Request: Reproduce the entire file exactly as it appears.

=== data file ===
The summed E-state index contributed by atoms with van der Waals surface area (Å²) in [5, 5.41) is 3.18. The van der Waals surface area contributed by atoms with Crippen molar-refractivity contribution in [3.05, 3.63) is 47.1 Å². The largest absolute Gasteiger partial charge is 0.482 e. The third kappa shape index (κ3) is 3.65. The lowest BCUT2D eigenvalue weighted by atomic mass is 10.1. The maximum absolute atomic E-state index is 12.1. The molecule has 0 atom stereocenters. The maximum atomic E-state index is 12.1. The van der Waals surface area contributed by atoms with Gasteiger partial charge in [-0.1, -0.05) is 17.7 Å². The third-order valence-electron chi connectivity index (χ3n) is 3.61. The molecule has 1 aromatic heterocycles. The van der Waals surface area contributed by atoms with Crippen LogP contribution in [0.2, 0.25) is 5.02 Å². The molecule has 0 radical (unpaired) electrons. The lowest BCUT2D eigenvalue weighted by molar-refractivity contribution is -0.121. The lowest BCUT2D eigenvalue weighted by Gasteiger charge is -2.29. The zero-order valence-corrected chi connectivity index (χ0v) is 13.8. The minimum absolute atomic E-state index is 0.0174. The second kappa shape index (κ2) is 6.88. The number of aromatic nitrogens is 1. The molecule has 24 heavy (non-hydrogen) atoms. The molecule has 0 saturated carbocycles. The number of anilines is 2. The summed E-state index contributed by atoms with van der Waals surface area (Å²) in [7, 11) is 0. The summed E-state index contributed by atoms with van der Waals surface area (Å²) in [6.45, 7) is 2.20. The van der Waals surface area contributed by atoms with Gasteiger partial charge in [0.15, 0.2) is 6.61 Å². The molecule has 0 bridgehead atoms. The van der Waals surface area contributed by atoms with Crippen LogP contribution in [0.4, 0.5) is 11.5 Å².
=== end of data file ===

The summed E-state index contributed by atoms with van der Waals surface area (Å²) in [5, 5.41) is 3.18. The van der Waals surface area contributed by atoms with Crippen molar-refractivity contribution in [3.05, 3.63) is 47.1 Å². The largest absolute Gasteiger partial charge is 0.482 e. The third kappa shape index (κ3) is 3.65. The lowest BCUT2D eigenvalue weighted by atomic mass is 10.1. The maximum absolute atomic E-state index is 12.1. The molecule has 0 atom stereocenters. The maximum atomic E-state index is 12.1. The van der Waals surface area contributed by atoms with Gasteiger partial charge in [-0.1, -0.05) is 17.7 Å². The third-order valence-electron chi connectivity index (χ3n) is 3.61. The molecule has 1 aromatic heterocycles. The van der Waals surface area contributed by atoms with Crippen LogP contribution in [0.2, 0.25) is 5.02 Å². The molecule has 0 radical (unpaired) electrons. The lowest BCUT2D eigenvalue weighted by molar-refractivity contribution is -0.121. The lowest BCUT2D eigenvalue weighted by Gasteiger charge is -2.29. The zero-order valence-corrected chi connectivity index (χ0v) is 13.8. The minimum absolute atomic E-state index is 0.0174. The second kappa shape index (κ2) is 6.88. The number of aromatic nitrogens is 1. The molecule has 24 heavy (non-hydrogen) atoms. The molecule has 0 saturated carbocycles. The number of anilines is 2. The summed E-state index contributed by atoms with van der Waals surface area (Å²) in [7, 11) is 0. The summed E-state index contributed by atoms with van der Waals surface area (Å²) in [6.45, 7) is 2.20. The van der Waals surface area contributed by atoms with Gasteiger partial charge in [0.15, 0.2) is 6.61 Å². The molecule has 0 bridgehead atoms. The van der Waals surface area contributed by atoms with Crippen LogP contribution in [0.4, 0.5) is 11.5 Å².